The Chief Executive Officer and President of Questerre Energy Corporation, Michael Binnion, responded to the recent Quebec throne speech and the potential ban on hydrocarbons.
When I was somewhat younger, I was captivated by a business associate who said our natural gas well in Quebec could change the upcoming referendum. Energy independence and financial strength would answer the economic argument for Quebec autonomy he said.
It was late in 1993 and while I was neither YES nor NO for the referendum it made me realize the transformational potential of energy independence.
More than a decade later, Forest Oil Corporation and Talisman Energy Inc. made announcements that they had found a large natural gas field in Quebec. My company was a partner in those wells.
I will remember forever the feeling of knowing we had actually done it we had found energy independence in natural gas for Quebec. It seemed evident we would have such great support because in addition to independence, jobs, and taxes it would be a major reduction in environmental impacts it seemed perfect. And our stock price agreed running to over $6 per share.
I met with the leaders of the environmental groups to explain the benefits and was surprised to find they mostly knew already. I was told that as Quebec environmental organizations they cared about Quebec emissions, and that reducing emissions outside Quebec did not count for them. Seeing that I was flummoxed by this answer, one of them kindly explained that I was a businessman offering pragmatic ways to reduce emissions, but they were idealists, and they could only support zero by 2050 or before.
I often say if there had not been a moratorium, I never would have learned French and came to understand Quebec a lot better after I learned French at the age of 54. As an Anglophone I did not understand how much the French language is part of who a Quebecer is. I also learned that Quebec as a distinct society is merely a statement of fact. I learned my view of history from the youngest part of Canada in Alberta, was not wrong, but far from complete. I came to adopt the French part of my Canadian history as my own. Most importantly, I also made many close friends in Quebec that have made my life richer.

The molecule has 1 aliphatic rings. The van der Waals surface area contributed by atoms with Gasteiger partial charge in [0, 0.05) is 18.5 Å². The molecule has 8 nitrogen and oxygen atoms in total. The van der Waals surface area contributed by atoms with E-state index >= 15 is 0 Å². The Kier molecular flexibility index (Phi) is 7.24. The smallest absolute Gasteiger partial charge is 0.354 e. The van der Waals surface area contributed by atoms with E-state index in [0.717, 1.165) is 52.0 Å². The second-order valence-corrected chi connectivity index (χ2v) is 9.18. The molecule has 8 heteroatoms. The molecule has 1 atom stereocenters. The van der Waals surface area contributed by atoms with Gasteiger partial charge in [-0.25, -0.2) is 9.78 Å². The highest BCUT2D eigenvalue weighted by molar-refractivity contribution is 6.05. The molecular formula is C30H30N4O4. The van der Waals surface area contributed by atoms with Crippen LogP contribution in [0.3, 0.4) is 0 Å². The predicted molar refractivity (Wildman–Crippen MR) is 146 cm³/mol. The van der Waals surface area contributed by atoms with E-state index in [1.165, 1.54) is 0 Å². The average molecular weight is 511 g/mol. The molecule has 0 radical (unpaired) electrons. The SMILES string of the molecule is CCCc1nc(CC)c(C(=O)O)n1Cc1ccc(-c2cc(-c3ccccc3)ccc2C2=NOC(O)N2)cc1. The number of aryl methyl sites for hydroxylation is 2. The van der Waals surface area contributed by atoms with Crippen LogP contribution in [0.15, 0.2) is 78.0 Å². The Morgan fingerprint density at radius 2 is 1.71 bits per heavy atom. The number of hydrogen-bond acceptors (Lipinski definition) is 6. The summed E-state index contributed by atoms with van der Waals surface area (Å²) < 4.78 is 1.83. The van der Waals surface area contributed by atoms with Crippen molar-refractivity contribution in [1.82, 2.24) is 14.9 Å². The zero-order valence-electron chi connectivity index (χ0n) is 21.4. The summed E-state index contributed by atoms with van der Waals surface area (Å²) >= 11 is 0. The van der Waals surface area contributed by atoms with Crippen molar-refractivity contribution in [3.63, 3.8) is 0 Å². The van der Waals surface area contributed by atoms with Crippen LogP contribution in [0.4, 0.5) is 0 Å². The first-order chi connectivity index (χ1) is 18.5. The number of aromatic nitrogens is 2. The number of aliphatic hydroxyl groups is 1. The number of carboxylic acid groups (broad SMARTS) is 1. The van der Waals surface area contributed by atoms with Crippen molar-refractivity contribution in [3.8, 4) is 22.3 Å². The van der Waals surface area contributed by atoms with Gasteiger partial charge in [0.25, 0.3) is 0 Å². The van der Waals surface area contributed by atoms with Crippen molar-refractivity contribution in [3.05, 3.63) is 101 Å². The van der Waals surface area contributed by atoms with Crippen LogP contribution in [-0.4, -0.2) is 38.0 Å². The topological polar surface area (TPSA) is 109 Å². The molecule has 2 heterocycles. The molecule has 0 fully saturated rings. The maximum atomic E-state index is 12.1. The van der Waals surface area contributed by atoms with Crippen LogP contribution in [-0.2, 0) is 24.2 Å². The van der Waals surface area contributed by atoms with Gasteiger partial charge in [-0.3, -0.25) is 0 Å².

It changed my perspective, and it changed my approach. I started listening to Quebecers about how they wanted to develop instead of telling them how us experts do it in Alberta. We stopped rushing.
Our company embarked on a mission to meet what seemed like an impossible challenge. Produce natural gas not just with a lot less emissions but with zero emissions. With that purpose we recommitted to the regions and local acceptability.
This led us to the amazing new world of carbon technology. This is an emerging market that Forbes and BBC among others have reported could be worth trillions of dollars. The simple idea is that carbon dioxide can go from being a waste product to being a valuable feedstock. We can make fertilizer from captured carbon dioxide emissions as well as other industrial products and high-tech products like carbon nanotubes. We can also store it underground. I am convinced it is the future of energy and that we are already seeing an energy transformation worldwide.
Montreal Economic Institute has written on this but there have been very few stories in the Quebec media, even though billions are being committed to it and Elon Musk announced a XPrize for Carbon Removal. There are many groups in Norway and Alberta, among others, that are looking to accelerate carbon technologies to market.
Unions, towns, farmers, and First Nations are interested in working on this with us. Industrial consumers are very interested in the more reliable, lower cost and cleaner energy.
Finally, we see energy shortages spreading around the world and Quebec is not immune to them. Natural gas prices have more than doubled recently. A manufacturing trade group in the United States is urging the Department of Energy to reduce exports of natural gas to ensure sufficient supply for local demand. Oil and gas make up over 80% of the Quebec trade deficit so in these uncertain times, it is good to look at energy independence again.
It is disappointing after these last ten years working with a target of delivering the zero emissions result environmentalists asked for, to hear the Government saying a formal ban is under consideration in the throne speech yesterday. We believe the fundamental transformation of the Quebec economy that the Premier is calling for, is only realistic with carbon technology and the circular economy.
However, our collaborative approach will not change. We are working in Quebec with the idea we can cooperatively contribute to a positive difference for Quebecers on environment, energy security and wealth. We trust the Government will keep international norms on investment protection consistent with the Expropriation Act (Quebec), the Civil Code of Quebec and the Quebec Charter of Human Rights and Freedoms and we are committed to working with the Government and the people in the regions, no matter what final decision is made.
We would be delighted to have meetings with the Government and all interested stakeholders on our proposal for a zero emissions circular economy in Quebec.